Sometimes, I find it easier to have someone else do it. Brake pads, no problem. Valve cover gasket, no problem. Alternator, no problem. When it starts coming down to the stuff that will take me forever and also the loss of my hair from yanking it out, I start to reconsider the cost of a mobile mechanic. Dropping a trans to change the clutch, yeah, someone else can do that for me. I have done it once and will not do it again. I think I may do that for my next water pump replacement, should that ever occur.

    Glad you got it all sorted out though!
    Those who fail to grasp art are the ones who criticize it.

  7. #7
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    Bradfo69 is offline Pending BST Forum Purchases: $47,127,283.53
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    I've done my fair share over the years including a few complete motor re-builds. You think I have laser stuff!?!? You should have seen me when it was automotive tools! They've all been in storage about a half hours drive away so, reluctantly at times, I've ended up paying for stuff to be done.

    I swapped out a starter in Matthews jeep recently which was fairly easy (except for the shower of sparks in my face when I realized the battery cable was still touching the positive terminal) but, I know all too well about those horror stories. Usually though, it's been for friends rather than me. The last water pump was actually for a woman I worked with and done at night outside in December. 30 degrees with flashlights and took a few hours. Her husband was useless. Nissan Altima if I recall correctly. I don't envy you and... you know better than to do that back risky stuff a few days before SELEM!

  8. #8
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    Unhappy Battle scars...

    Back-risky stuff... Yeah, I should have known better. My back was really sore last night when I went to bed. Still a little stiff, but I don't think I damaged anything - at least not in my back...

    I did notice that my left arm hurt a lot last night. This morning it's still sore. So with the lights still out I walked quietly to the kitchen to get some coffee and start the day. Bumped the inside of my forearm on the counter, and YOW!, that hurt! What the hell?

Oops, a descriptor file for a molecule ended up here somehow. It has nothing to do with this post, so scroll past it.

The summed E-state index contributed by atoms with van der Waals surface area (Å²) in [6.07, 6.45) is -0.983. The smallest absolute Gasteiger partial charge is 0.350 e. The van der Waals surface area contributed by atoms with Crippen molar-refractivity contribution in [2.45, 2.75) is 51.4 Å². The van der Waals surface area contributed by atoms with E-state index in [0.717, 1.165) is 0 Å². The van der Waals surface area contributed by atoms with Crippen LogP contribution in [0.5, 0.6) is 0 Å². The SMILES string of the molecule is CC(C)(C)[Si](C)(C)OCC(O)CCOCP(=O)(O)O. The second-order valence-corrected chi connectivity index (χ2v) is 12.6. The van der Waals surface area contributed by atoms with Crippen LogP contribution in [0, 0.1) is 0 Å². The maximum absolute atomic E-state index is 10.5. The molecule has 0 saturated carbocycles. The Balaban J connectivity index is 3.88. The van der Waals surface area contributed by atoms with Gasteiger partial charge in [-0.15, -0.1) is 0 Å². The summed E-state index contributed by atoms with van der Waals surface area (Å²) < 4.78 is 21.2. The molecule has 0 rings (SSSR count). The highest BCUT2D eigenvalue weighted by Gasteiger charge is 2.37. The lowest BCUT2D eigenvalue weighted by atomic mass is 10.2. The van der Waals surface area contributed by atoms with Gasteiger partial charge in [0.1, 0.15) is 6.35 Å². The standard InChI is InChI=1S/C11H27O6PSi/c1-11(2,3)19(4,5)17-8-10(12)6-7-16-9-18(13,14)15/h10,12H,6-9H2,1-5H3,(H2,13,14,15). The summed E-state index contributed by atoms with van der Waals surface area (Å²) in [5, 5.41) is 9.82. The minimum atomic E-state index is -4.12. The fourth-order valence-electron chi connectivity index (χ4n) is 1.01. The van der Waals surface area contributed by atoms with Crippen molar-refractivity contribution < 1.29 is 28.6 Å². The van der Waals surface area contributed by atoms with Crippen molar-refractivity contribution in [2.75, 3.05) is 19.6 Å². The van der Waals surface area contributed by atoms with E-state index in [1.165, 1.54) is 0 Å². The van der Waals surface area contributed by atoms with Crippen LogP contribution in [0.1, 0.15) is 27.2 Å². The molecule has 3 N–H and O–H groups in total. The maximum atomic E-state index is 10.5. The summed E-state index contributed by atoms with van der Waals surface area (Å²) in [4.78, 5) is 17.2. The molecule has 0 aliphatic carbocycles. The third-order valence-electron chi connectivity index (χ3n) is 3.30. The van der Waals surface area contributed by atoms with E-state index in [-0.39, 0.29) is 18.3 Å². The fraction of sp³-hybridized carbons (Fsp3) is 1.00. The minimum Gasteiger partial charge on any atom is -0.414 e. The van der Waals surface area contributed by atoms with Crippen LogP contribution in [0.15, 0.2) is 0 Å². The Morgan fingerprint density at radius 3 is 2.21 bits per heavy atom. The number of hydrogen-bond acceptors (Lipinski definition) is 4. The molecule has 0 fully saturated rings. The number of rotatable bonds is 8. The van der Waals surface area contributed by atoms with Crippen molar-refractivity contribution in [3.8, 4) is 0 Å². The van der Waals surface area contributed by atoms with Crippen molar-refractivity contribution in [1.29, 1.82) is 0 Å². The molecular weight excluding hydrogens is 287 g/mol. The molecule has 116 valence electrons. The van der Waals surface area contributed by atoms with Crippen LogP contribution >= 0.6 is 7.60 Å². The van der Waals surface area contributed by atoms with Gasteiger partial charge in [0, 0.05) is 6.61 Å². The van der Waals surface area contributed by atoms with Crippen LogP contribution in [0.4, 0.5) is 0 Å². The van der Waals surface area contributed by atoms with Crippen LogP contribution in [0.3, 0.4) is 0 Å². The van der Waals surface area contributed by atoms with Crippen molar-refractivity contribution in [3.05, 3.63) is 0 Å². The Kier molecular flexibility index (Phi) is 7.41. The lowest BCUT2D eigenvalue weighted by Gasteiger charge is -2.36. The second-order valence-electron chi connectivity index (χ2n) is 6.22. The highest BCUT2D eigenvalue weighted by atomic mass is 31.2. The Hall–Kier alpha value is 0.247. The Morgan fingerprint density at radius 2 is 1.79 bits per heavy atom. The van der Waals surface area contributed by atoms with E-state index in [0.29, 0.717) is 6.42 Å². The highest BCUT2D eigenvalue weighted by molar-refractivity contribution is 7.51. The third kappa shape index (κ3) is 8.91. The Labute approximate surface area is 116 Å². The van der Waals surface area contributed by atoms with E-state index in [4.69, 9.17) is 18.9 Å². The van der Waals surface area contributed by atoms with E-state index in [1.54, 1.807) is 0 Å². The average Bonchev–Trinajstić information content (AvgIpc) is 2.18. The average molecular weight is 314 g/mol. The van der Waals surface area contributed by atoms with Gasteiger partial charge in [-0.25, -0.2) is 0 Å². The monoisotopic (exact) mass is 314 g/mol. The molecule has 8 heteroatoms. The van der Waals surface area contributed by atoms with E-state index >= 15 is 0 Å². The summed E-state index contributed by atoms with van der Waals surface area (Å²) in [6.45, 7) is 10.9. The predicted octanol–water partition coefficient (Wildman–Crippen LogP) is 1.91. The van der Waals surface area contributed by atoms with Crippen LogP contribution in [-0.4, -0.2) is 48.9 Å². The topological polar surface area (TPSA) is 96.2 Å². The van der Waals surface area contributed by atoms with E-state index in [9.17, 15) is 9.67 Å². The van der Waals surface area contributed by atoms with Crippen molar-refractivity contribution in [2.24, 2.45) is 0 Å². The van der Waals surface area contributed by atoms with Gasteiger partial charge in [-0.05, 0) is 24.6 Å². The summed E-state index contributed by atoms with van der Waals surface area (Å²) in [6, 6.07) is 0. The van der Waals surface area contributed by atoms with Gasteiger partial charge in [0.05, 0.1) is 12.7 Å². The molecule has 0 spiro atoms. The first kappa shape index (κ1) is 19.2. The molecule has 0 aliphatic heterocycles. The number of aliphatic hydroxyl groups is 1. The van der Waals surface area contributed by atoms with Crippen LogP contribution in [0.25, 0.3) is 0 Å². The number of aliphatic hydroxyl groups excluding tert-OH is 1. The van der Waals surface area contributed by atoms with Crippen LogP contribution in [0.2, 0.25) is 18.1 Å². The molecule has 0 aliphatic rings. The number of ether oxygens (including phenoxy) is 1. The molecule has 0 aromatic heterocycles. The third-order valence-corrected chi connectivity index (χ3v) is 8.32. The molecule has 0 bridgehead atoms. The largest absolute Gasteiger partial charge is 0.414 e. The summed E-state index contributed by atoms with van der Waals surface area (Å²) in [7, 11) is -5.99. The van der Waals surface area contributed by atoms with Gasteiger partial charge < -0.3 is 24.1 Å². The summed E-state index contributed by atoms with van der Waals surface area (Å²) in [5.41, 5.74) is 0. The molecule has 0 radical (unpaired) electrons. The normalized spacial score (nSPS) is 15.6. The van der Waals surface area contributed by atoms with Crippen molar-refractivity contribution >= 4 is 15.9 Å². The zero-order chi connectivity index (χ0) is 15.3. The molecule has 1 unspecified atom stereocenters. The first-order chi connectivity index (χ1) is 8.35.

Turns out it might have been a good idea to remove that plastic fan shroud after all. This is what my left arm looks like this morning:



    Fucking hurts like hell, and I'm sure those are bruises forming. Damn....

    Adam

  9. #9
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    Hmm, looks suspiciously like laser burns....

    I feel your pain -
    As I get older, I seem to be amassing quite the collection of scars thanks to home-improvement and automotive DIY mishaps!

    Funny how we don't bounce as well as we used to...
    Last edited by Stuka; 08-10-2014 at 03:59.
    RR

    Metrologic HeNe 3.3mw Modulated laser, 2 Radio Shack motors, and a broken mirror.
    1979.
    Sweet.....

  10. #10
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    Worst job for me was on my old 79 wagon. One of the exhaust manifolds was leaking a bit so I decided to remove it and put on a new gasket. Well, the bolts were so rusted that one of them snapped off in the head and another also wouldn't come out no matter how much penetrant and heat I put on it. So, to fix the bolts I had to remove the head and take it to a machine shop... which required removing pretty much everything in the engine compartment. Turned out to be a ton of crusty sludge under in the intake manifold which led me to cleaning all of that out and replacing the lifters and pushrods. In total, due to waiting on the machine shop, parts, etc, it took a couple of months and all I wanted to do was replace an exhaust manifold gasket. It was a total pain but a pretty fun project, otherwise. Don't want to do it again, though!